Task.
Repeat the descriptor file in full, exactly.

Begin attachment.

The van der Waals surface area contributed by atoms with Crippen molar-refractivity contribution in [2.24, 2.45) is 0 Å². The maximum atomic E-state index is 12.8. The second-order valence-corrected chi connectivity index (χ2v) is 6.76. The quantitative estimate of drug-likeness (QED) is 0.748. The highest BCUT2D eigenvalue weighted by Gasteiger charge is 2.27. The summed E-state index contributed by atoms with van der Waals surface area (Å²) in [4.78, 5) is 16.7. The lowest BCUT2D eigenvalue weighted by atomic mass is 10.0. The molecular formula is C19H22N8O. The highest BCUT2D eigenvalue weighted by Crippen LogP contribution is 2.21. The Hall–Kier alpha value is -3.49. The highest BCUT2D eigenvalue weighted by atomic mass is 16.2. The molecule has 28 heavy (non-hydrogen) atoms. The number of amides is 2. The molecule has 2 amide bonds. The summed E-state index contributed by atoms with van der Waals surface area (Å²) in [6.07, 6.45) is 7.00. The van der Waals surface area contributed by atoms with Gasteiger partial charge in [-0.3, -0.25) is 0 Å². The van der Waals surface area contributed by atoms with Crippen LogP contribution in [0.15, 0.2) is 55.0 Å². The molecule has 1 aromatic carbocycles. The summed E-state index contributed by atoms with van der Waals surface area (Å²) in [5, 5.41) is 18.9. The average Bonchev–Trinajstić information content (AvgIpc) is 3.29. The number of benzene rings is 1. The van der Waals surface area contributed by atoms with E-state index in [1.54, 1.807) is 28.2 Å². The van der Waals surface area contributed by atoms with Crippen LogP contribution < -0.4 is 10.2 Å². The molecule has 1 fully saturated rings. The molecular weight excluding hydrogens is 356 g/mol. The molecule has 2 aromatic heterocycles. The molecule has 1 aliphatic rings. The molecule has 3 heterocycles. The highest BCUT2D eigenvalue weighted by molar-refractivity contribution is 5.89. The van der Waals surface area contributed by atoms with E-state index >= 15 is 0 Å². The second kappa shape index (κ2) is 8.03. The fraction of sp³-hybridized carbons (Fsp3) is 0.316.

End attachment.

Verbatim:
The van der Waals surface area contributed by atoms with Crippen molar-refractivity contribution in [2.24, 2.45) is 0 Å². The maximum atomic E-state index is 12.8. The second-order valence-corrected chi connectivity index (χ2v) is 6.76. The quantitative estimate of drug-likeness (QED) is 0.748. The highest BCUT2D eigenvalue weighted by Gasteiger charge is 2.27. The summed E-state index contributed by atoms with van der Waals surface area (Å²) in [4.78, 5) is 16.7. The lowest BCUT2D eigenvalue weighted by atomic mass is 10.0. The molecular formula is C19H22N8O. The highest BCUT2D eigenvalue weighted by Crippen LogP contribution is 2.21. The Hall–Kier alpha value is -3.49. The highest BCUT2D eigenvalue weighted by atomic mass is 16.2. The molecule has 28 heavy (non-hydrogen) atoms. The number of amides is 2. The molecule has 2 amide bonds. The summed E-state index contributed by atoms with van der Waals surface area (Å²) in [6.07, 6.45) is 7.00. The van der Waals surface area contributed by atoms with Gasteiger partial charge in [-0.3, -0.25) is 0 Å². The van der Waals surface area contributed by atoms with Crippen LogP contribution in [0.15, 0.2) is 55.0 Å². The molecule has 1 aromatic carbocycles. The summed E-state index contributed by atoms with van der Waals surface area (Å²) in [5, 5.41) is 18.9. The average Bonchev–Trinajstić information content (AvgIpc) is 3.29. The number of benzene rings is 1. The van der Waals surface area contributed by atoms with E-state index in [1.54, 1.807) is 28.2 Å². The van der Waals surface area contributed by atoms with Crippen LogP contribution < -0.4 is 10.2 Å². The molecule has 1 fully saturated rings. The molecular weight excluding hydrogens is 356 g/mol. The molecule has 2 aromatic heterocycles. The molecule has 1 aliphatic rings. The molecule has 3 heterocycles. The highest BCUT2D eigenvalue weighted by molar-refractivity contribution is 5.89. The van der Waals surface area contributed by atoms with E-state index >= 15 is 0 Å². The second kappa shape index (κ2) is 8.03. The fraction of sp³-hybridized carbons (Fsp3) is 0.316.